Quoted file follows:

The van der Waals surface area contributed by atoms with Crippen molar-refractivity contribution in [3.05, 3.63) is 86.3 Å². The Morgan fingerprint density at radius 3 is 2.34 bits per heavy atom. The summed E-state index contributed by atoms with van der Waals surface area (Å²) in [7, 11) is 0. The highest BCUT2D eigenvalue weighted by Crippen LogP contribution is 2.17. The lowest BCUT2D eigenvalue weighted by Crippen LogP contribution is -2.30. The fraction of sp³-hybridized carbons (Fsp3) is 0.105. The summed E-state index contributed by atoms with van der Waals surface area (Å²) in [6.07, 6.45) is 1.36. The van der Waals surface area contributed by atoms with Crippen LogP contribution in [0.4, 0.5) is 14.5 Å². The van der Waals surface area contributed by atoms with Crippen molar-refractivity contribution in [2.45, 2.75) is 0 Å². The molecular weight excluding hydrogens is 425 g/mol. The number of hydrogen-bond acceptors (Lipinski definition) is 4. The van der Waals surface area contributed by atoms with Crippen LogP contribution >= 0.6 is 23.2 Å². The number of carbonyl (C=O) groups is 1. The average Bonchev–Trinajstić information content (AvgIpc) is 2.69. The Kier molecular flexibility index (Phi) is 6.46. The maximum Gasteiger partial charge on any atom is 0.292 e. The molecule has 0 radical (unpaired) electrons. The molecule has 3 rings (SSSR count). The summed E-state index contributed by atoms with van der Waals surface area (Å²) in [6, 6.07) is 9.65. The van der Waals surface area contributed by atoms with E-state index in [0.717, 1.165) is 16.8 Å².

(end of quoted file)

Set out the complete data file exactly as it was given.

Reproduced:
The van der Waals surface area contributed by atoms with Crippen molar-refractivity contribution in [3.05, 3.63) is 86.3 Å². The Morgan fingerprint density at radius 3 is 2.34 bits per heavy atom. The summed E-state index contributed by atoms with van der Waals surface area (Å²) in [7, 11) is 0. The highest BCUT2D eigenvalue weighted by Crippen LogP contribution is 2.17. The lowest BCUT2D eigenvalue weighted by Crippen LogP contribution is -2.30. The fraction of sp³-hybridized carbons (Fsp3) is 0.105. The summed E-state index contributed by atoms with van der Waals surface area (Å²) in [6.07, 6.45) is 1.36. The van der Waals surface area contributed by atoms with Crippen LogP contribution in [0.4, 0.5) is 14.5 Å². The van der Waals surface area contributed by atoms with Crippen molar-refractivity contribution in [2.45, 2.75) is 0 Å². The molecular weight excluding hydrogens is 425 g/mol. The number of hydrogen-bond acceptors (Lipinski definition) is 4. The van der Waals surface area contributed by atoms with Crippen LogP contribution >= 0.6 is 23.2 Å². The number of carbonyl (C=O) groups is 1. The average Bonchev–Trinajstić information content (AvgIpc) is 2.69. The Kier molecular flexibility index (Phi) is 6.46. The maximum Gasteiger partial charge on any atom is 0.292 e. The molecule has 0 radical (unpaired) electrons. The molecule has 3 rings (SSSR count). The summed E-state index contributed by atoms with van der Waals surface area (Å²) in [6, 6.07) is 9.65. The van der Waals surface area contributed by atoms with E-state index in [0.717, 1.165) is 16.8 Å².